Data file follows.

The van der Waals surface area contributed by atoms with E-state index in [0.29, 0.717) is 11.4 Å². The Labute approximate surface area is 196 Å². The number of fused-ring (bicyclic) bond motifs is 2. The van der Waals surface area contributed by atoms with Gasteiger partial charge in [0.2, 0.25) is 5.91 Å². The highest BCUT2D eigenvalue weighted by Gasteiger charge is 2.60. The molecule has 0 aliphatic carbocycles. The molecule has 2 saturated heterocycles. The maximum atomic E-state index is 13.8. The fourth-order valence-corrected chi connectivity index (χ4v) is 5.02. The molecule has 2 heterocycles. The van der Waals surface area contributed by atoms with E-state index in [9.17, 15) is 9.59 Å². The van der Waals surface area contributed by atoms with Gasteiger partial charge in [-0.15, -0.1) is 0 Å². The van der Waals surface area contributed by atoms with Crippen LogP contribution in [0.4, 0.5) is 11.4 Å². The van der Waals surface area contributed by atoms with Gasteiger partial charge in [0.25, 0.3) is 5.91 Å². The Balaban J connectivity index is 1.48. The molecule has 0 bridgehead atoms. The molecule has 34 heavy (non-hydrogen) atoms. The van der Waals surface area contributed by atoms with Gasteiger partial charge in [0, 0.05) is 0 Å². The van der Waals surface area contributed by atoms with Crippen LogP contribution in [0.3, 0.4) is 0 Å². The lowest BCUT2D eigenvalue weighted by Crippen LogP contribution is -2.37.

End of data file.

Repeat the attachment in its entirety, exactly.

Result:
The van der Waals surface area contributed by atoms with E-state index in [0.29, 0.717) is 11.4 Å². The Labute approximate surface area is 196 Å². The number of fused-ring (bicyclic) bond motifs is 2. The van der Waals surface area contributed by atoms with Gasteiger partial charge in [0.2, 0.25) is 5.91 Å². The highest BCUT2D eigenvalue weighted by Gasteiger charge is 2.60. The molecule has 0 aliphatic carbocycles. The molecule has 2 saturated heterocycles. The maximum atomic E-state index is 13.8. The fourth-order valence-corrected chi connectivity index (χ4v) is 5.02. The molecule has 2 heterocycles. The van der Waals surface area contributed by atoms with E-state index in [9.17, 15) is 9.59 Å². The van der Waals surface area contributed by atoms with Gasteiger partial charge in [-0.15, -0.1) is 0 Å². The van der Waals surface area contributed by atoms with Crippen LogP contribution in [0.4, 0.5) is 11.4 Å². The van der Waals surface area contributed by atoms with Gasteiger partial charge in [0.25, 0.3) is 5.91 Å². The Balaban J connectivity index is 1.48. The molecule has 0 bridgehead atoms. The molecule has 34 heavy (non-hydrogen) atoms. The van der Waals surface area contributed by atoms with Gasteiger partial charge in [0, 0.05) is 0 Å². The van der Waals surface area contributed by atoms with Crippen LogP contribution in [0.3, 0.4) is 0 Å². The lowest BCUT2D eigenvalue weighted by Crippen LogP contribution is -2.37.